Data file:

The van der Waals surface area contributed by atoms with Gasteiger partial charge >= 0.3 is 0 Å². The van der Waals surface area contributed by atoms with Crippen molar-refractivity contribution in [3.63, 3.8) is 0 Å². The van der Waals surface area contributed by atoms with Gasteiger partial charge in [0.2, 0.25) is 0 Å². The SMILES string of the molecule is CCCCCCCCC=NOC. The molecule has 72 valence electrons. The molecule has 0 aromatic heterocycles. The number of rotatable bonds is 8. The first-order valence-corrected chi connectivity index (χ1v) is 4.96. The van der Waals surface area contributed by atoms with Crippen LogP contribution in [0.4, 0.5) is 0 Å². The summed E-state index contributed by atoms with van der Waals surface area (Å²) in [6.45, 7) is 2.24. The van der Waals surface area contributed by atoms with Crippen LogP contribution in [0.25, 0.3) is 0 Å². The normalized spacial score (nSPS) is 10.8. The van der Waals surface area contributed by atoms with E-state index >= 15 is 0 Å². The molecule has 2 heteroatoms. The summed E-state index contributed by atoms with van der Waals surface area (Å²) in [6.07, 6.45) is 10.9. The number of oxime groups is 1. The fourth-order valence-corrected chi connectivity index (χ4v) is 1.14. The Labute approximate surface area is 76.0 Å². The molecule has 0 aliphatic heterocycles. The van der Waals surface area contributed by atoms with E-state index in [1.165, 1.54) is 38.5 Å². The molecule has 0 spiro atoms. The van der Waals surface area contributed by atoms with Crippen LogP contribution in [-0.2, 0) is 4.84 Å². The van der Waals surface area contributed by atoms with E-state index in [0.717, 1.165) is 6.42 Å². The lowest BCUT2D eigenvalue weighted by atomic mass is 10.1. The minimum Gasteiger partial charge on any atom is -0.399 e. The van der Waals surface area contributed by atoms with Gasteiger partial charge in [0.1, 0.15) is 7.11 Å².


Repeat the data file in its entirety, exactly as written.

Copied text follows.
The van der Waals surface area contributed by atoms with Gasteiger partial charge >= 0.3 is 0 Å². The van der Waals surface area contributed by atoms with Crippen molar-refractivity contribution in [3.63, 3.8) is 0 Å². The van der Waals surface area contributed by atoms with Gasteiger partial charge in [0.2, 0.25) is 0 Å². The SMILES string of the molecule is CCCCCCCCC=NOC. The molecule has 72 valence electrons. The molecule has 0 aromatic heterocycles. The number of rotatable bonds is 8. The first-order valence-corrected chi connectivity index (χ1v) is 4.96. The van der Waals surface area contributed by atoms with Crippen LogP contribution in [0.4, 0.5) is 0 Å². The summed E-state index contributed by atoms with van der Waals surface area (Å²) in [6.45, 7) is 2.24. The van der Waals surface area contributed by atoms with Crippen LogP contribution in [0.25, 0.3) is 0 Å². The normalized spacial score (nSPS) is 10.8. The van der Waals surface area contributed by atoms with E-state index >= 15 is 0 Å². The molecule has 2 heteroatoms. The summed E-state index contributed by atoms with van der Waals surface area (Å²) in [6.07, 6.45) is 10.9. The number of oxime groups is 1. The fourth-order valence-corrected chi connectivity index (χ4v) is 1.14. The Labute approximate surface area is 76.0 Å². The molecule has 0 aliphatic heterocycles. The van der Waals surface area contributed by atoms with E-state index in [1.165, 1.54) is 38.5 Å². The molecule has 0 spiro atoms. The van der Waals surface area contributed by atoms with Crippen LogP contribution in [-0.2, 0) is 4.84 Å². The van der Waals surface area contributed by atoms with E-state index in [0.717, 1.165) is 6.42 Å². The lowest BCUT2D eigenvalue weighted by atomic mass is 10.1. The minimum Gasteiger partial charge on any atom is -0.399 e. The van der Waals surface area contributed by atoms with Gasteiger partial charge in [0.1, 0.15) is 7.11 Å².